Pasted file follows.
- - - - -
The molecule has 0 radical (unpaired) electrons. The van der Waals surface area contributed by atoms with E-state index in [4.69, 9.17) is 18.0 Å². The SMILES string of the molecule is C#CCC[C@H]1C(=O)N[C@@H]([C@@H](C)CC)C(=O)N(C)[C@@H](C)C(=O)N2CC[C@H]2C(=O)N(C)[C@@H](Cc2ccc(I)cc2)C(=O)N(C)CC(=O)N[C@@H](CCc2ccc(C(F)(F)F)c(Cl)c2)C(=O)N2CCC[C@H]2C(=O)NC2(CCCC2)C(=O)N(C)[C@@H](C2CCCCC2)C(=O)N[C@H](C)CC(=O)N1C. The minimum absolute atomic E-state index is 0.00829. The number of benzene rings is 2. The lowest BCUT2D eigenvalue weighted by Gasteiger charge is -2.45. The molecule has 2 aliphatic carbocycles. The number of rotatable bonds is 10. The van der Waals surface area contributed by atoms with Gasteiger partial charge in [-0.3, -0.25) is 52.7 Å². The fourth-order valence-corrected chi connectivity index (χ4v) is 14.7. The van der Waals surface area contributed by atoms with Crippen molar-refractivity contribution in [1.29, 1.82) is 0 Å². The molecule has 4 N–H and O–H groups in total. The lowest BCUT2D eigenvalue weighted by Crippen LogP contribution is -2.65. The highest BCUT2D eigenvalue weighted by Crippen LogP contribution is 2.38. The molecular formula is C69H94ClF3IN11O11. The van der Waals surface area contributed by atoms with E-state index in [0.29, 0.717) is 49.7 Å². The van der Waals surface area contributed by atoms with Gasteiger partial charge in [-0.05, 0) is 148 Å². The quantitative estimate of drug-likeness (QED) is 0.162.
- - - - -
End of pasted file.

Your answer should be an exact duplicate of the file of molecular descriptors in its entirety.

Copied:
The molecule has 0 radical (unpaired) electrons. The van der Waals surface area contributed by atoms with E-state index in [4.69, 9.17) is 18.0 Å². The SMILES string of the molecule is C#CCC[C@H]1C(=O)N[C@@H]([C@@H](C)CC)C(=O)N(C)[C@@H](C)C(=O)N2CC[C@H]2C(=O)N(C)[C@@H](Cc2ccc(I)cc2)C(=O)N(C)CC(=O)N[C@@H](CCc2ccc(C(F)(F)F)c(Cl)c2)C(=O)N2CCC[C@H]2C(=O)NC2(CCCC2)C(=O)N(C)[C@@H](C2CCCCC2)C(=O)N[C@H](C)CC(=O)N1C. The minimum absolute atomic E-state index is 0.00829. The number of benzene rings is 2. The lowest BCUT2D eigenvalue weighted by Gasteiger charge is -2.45. The molecule has 2 aliphatic carbocycles. The number of rotatable bonds is 10. The van der Waals surface area contributed by atoms with Gasteiger partial charge in [-0.3, -0.25) is 52.7 Å². The fourth-order valence-corrected chi connectivity index (χ4v) is 14.7. The van der Waals surface area contributed by atoms with Crippen molar-refractivity contribution in [1.29, 1.82) is 0 Å². The molecule has 4 N–H and O–H groups in total. The lowest BCUT2D eigenvalue weighted by Crippen LogP contribution is -2.65. The highest BCUT2D eigenvalue weighted by Crippen LogP contribution is 2.38. The molecular formula is C69H94ClF3IN11O11. The van der Waals surface area contributed by atoms with E-state index in [0.29, 0.717) is 49.7 Å². The van der Waals surface area contributed by atoms with Gasteiger partial charge in [-0.05, 0) is 148 Å². The quantitative estimate of drug-likeness (QED) is 0.162.